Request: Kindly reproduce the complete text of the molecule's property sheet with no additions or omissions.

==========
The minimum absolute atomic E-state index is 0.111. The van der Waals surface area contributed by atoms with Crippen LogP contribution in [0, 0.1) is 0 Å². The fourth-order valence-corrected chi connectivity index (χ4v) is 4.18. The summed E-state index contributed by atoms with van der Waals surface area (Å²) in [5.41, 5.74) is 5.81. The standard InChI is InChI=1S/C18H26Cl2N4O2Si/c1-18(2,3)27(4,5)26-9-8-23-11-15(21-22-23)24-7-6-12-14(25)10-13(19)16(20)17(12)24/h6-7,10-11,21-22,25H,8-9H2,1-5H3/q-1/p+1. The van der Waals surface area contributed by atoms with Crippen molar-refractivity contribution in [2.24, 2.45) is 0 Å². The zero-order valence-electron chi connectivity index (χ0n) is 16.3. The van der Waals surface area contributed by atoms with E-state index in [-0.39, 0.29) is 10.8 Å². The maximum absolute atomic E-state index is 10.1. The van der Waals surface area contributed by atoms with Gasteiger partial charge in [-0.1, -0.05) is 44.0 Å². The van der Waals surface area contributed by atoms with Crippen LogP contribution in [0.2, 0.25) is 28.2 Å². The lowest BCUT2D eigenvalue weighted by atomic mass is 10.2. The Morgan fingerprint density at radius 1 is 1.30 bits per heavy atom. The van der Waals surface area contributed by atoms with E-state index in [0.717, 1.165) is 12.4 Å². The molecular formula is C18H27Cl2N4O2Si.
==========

The minimum absolute atomic E-state index is 0.111. The van der Waals surface area contributed by atoms with Crippen LogP contribution in [0, 0.1) is 0 Å². The fourth-order valence-corrected chi connectivity index (χ4v) is 4.18. The summed E-state index contributed by atoms with van der Waals surface area (Å²) in [5.41, 5.74) is 5.81. The standard InChI is InChI=1S/C18H26Cl2N4O2Si/c1-18(2,3)27(4,5)26-9-8-23-11-15(21-22-23)24-7-6-12-14(25)10-13(19)16(20)17(12)24/h6-7,10-11,21-22,25H,8-9H2,1-5H3/q-1/p+1. The van der Waals surface area contributed by atoms with Crippen molar-refractivity contribution in [2.24, 2.45) is 0 Å². The zero-order valence-electron chi connectivity index (χ0n) is 16.3. The van der Waals surface area contributed by atoms with E-state index in [-0.39, 0.29) is 10.8 Å². The maximum absolute atomic E-state index is 10.1. The van der Waals surface area contributed by atoms with Gasteiger partial charge in [-0.1, -0.05) is 44.0 Å². The van der Waals surface area contributed by atoms with Crippen LogP contribution in [0.2, 0.25) is 28.2 Å². The lowest BCUT2D eigenvalue weighted by atomic mass is 10.2. The Morgan fingerprint density at radius 1 is 1.30 bits per heavy atom. The van der Waals surface area contributed by atoms with E-state index in [0.717, 1.165) is 12.4 Å². The molecular formula is C18H27Cl2N4O2Si.